NCPRI welcomes GR Law, suggests amendmentsDec 21, 2011 | Pratirodh Bureau
The National Campaign for People’s Right to Information (NCPRI) has welcomed the introduction of a separate grievance redress bill in the parliament.
However, they have also raised issues and concerns related to the present draft of ‘The Right of Citizens for Time Bound Delivery of Goods and Services and Redressal of their Grievances Bill, 2011’. They have pointed out the weaknesses of the draft approved by the cabinet. This draft was tabled in the parliament on 20th December. It was then send to standing committee.
Since April 2011, NCPRI has strongly opposed the possibility of bringing grievance Redressal mechanism under Lokpal. They maintained their position over it that grievances and corruption need different and appropriate structures to deal with them.
NCPRI organised a Open Forum debate on the issue of grievance redress in Delhi last Saturday. The representatives and MPs of many leading political parties participated in this Open Forum. They all conveyed their agreements with a separate GR mechanism, instead of bringing it under Lokpal.
In August, NCPRI suggested a basket of measures instead of making a super-cop Lokpal description which would deal with corruption, misconduct, grievance Redressal, protection of whistle blowers and making judiciary accountability.
They, after detail analysis of present draft of GR law, have issued a statement. It’s as following.
The NCPRI welcomes the introduction in parliament of a separate grievance redress bill – ‘The Right of Citizens for Time Bound Delivery of Goods and Services and Redressal of their Grievances Bill, 2011’. It is a long awaited response to the millions of complaints of ordinary people over many years, which never get heard or addressed by thousands of offices all over the country. There are some significant lacunae which if appropriately amended, will lead to a legislation which will empower the common person/citizen to claim their entitlements and ensure greater accountability in matters of day to day governance.
The NCPRI has maintained since the initial discussions in April, that grievances and corruption need different and appropriate structures to deal with them.
The NCPRI held grievance redress camps in different parts of Delhi’s poorer areas, organised jointly with other local organisations from the 14th to 16th of December. These camps reinforced that complaints and grievances need a separate structure and mechanism to deal with the problems faced by people day to day. We attach a note on some case studies that came to light which is self explanatory.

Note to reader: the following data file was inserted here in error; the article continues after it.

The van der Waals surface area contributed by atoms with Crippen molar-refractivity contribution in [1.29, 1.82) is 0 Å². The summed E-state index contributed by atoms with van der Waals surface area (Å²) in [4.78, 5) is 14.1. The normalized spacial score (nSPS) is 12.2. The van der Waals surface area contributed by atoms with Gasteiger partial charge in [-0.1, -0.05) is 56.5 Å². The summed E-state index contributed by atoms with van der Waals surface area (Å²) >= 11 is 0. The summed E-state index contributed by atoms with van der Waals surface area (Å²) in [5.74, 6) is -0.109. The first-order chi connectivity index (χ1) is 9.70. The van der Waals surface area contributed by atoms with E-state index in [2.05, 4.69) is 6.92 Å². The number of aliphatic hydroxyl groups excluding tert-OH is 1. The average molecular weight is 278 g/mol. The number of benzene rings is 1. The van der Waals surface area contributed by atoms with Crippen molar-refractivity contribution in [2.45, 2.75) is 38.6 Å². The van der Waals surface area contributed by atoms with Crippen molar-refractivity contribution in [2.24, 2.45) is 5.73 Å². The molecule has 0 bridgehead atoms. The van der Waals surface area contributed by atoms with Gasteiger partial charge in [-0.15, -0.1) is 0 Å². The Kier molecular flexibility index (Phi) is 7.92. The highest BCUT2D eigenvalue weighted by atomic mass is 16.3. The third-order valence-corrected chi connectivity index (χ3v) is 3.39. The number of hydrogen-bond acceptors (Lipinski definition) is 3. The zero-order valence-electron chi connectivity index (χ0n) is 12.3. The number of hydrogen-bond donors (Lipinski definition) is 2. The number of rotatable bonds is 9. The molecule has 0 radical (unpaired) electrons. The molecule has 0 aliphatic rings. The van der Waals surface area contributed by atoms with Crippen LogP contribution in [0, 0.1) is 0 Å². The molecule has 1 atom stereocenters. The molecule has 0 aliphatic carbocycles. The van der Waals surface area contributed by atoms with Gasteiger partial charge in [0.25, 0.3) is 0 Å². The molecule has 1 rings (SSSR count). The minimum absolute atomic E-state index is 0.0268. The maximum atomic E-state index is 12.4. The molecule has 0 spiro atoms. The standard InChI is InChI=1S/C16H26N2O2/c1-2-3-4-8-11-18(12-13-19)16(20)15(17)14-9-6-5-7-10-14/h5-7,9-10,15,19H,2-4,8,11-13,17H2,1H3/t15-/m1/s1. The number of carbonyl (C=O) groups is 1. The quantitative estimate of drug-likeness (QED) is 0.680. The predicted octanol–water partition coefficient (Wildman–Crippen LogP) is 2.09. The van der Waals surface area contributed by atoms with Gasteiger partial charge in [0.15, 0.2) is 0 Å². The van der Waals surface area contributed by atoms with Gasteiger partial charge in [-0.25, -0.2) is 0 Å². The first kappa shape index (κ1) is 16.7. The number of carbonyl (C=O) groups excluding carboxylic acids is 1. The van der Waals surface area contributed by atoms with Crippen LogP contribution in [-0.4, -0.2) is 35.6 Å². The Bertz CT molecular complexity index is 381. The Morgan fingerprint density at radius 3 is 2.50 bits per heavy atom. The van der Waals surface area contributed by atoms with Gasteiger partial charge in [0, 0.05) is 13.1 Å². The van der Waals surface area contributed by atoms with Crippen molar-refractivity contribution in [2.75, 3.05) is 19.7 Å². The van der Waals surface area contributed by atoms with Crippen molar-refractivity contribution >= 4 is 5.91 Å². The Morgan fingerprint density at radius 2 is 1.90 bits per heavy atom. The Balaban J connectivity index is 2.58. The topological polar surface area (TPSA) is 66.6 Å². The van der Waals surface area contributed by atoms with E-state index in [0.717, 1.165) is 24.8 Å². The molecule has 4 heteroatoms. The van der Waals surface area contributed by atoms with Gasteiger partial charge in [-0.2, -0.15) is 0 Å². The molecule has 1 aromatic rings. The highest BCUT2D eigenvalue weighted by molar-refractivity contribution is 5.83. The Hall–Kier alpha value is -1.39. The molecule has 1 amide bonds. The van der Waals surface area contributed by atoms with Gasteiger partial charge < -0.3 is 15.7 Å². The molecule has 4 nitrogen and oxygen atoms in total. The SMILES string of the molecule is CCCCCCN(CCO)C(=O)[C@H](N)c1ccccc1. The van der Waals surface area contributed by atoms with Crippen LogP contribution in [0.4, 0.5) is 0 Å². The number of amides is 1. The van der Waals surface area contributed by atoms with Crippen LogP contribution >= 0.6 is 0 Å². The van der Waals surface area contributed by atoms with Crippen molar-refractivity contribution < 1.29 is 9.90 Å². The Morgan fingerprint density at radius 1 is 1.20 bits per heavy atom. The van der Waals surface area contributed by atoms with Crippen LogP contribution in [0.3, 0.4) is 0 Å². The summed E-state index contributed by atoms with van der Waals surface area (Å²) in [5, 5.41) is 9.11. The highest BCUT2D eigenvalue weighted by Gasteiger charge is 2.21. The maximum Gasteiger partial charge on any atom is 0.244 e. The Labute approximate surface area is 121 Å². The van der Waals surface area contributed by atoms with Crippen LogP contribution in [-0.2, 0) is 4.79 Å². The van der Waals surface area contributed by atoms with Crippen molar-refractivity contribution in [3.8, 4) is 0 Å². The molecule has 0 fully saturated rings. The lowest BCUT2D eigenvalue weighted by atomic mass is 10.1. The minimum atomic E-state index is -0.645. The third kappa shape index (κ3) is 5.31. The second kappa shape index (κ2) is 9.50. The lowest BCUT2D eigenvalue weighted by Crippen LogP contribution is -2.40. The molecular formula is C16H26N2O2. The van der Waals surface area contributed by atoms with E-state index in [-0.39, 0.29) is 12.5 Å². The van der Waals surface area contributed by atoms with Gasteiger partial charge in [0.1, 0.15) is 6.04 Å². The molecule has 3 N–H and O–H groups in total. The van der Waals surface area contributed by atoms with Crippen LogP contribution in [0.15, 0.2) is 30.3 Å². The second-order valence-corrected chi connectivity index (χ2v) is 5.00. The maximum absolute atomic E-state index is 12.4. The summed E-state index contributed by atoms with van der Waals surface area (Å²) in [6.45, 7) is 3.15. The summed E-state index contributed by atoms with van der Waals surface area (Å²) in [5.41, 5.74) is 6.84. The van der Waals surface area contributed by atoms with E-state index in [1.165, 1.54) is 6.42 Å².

The NCPRI feels that citizen’s charter and grievance redress bill introduced in parliament has the potential, if appropriately amended, to be extremely useful for the provision of an accessible, decentralized, and responsive system equipped to deal with grievances in a time-bound and accountable manner.
The Government draft Bill does not include some vital provisions. These need to be addressed if the law has to actually benefit people. These could be easily corrected through amendments in parliament. The Standing Committee Report on the Lokpal bill has made it clear that the grievance legislation is crucial, and that if referred to them, it will be expedited and given priority. Our comments and suggestions on this bill are given below.
We welcome the provision of a Designated Authority, with the powers of a civil court, to receive appeals against the grievance redress officer. We recommend that the Bill further specify that the designated authority “would be located at a district and /or sub-district level and would be provided adequate technical staff”.
We are concerned that this authority has not been made appropriately independent of the government and recommend that the appointment, transfer and removal of the designated authority must be with the concurrence of the State/Central Grievance Redress Commissions, who would also write their annual confidential reports.
2.Provisions for compensation and penalties
We welcome provisions for imposition of penalty and payment of compensation in the case of delay or non-redress of grievances. However, we are concerned that the provision of compensation to complainants has been made conditional to the imposition of penalty.
The NCPRI suggests that compensation should be paid as and when awarded and not when, and if, the penalty is imposed. There should be a protocol that ensures that certain categories of violation will attract mandatory penalties and compensation.
3.Information and Facilitation Centre
We welcome the provision of setting up information and facilitation centres to assist citizens in registering and tracking their complaints. However, we are concerned that the bill provides for these centres to be set up within public authorities.